Rumors of Water by L. L. Barkat

Deep reading category: Outstanding writing

Star rating: 5 stars

These essays on creativity and motherhood were given to me by my podcast cohost,  and she was absolutely right about how much I'd love them.

The Path Between Us by Suzanne Stabile

Deep reading category: Teaches me something specific

Star rating: 5 stars

I carried on in my personality framework obsession with this book, which applies the wisdom of the Enneagram to relationships, interactions, and communication with others. 

The Middle Place by Kelly Corrigan

Deep reading category: None

Star rating: 2 stars

I have respect for this memoir about a father and daughter battling cancer at the same time, but the writing and the author's personality weren't my cup of tea.

Off the Clock: Feel Less Busy While Getting More Done by Laura Vanderkam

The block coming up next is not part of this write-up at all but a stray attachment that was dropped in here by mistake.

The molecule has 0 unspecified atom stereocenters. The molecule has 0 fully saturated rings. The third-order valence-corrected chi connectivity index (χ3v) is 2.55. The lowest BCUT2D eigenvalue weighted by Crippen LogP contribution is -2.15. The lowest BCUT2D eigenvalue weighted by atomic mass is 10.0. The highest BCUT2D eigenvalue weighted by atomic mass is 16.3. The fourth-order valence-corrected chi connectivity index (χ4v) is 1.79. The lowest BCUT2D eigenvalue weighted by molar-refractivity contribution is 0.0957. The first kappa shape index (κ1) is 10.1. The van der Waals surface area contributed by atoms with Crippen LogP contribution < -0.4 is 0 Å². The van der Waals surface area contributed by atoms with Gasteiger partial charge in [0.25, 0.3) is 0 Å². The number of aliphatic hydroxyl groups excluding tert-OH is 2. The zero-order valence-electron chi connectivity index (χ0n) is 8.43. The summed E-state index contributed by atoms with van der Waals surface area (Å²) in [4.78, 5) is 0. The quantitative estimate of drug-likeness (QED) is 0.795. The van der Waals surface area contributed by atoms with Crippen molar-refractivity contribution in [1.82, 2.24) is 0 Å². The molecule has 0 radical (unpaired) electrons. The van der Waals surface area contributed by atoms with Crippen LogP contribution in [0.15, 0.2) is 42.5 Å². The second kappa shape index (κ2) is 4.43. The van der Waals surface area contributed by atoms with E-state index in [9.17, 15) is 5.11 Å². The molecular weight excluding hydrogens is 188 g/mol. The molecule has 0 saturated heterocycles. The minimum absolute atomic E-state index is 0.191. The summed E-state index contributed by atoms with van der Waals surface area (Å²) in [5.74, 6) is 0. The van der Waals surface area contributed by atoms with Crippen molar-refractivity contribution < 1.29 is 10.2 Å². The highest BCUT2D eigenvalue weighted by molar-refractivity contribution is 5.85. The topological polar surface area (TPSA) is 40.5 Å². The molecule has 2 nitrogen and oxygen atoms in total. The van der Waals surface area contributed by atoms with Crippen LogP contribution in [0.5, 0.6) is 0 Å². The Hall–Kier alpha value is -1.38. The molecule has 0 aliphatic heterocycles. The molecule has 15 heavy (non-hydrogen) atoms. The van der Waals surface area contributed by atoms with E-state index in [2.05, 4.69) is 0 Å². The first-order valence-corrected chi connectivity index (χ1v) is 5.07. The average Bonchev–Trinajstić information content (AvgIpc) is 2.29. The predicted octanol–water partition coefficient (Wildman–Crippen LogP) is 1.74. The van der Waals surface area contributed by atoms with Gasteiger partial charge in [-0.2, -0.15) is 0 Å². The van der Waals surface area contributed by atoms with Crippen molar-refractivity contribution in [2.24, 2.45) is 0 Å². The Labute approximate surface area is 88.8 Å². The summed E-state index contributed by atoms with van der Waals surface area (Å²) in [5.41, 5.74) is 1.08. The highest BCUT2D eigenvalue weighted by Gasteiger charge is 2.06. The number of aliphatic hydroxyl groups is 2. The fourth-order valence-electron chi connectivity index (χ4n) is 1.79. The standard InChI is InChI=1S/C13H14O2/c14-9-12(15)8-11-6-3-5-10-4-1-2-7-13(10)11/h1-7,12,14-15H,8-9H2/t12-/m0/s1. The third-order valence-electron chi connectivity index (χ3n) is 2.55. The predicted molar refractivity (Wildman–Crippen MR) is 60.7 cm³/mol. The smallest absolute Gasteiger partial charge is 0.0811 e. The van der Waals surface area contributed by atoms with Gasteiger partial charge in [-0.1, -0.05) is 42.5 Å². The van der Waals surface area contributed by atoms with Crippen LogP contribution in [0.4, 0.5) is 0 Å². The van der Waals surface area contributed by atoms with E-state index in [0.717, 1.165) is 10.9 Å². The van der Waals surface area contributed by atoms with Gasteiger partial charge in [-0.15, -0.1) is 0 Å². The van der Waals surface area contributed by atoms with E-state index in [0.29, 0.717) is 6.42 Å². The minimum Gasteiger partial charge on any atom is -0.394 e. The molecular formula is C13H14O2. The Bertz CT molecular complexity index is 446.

Deep reading category: Teaches me something specific

Star rating: 5 stars

Time-tracking expert Laura Vanderkam is back with an excellent read on being mindful with your time, being present to your own life, and avoiding the trap of feeling busy even when you're not.

The Selection by Kiera Cass

Deep reading category: None

Star rating: 3 stars

The first in a dystopian YA series, this novel is like The Bachelor meets The Hunger Games—nothing groundbreaking, but a good summer read that has me interested enough to return to the sequel someday.


August started off with a plague upon our house (hand, foot, and mouth virus) that set me back on work and other projects all month long. I let my incoming library holds dictate my reading habits yet again, mostly because I didn't have time to be more intentional with my choices without letting my library books go overdue or unread.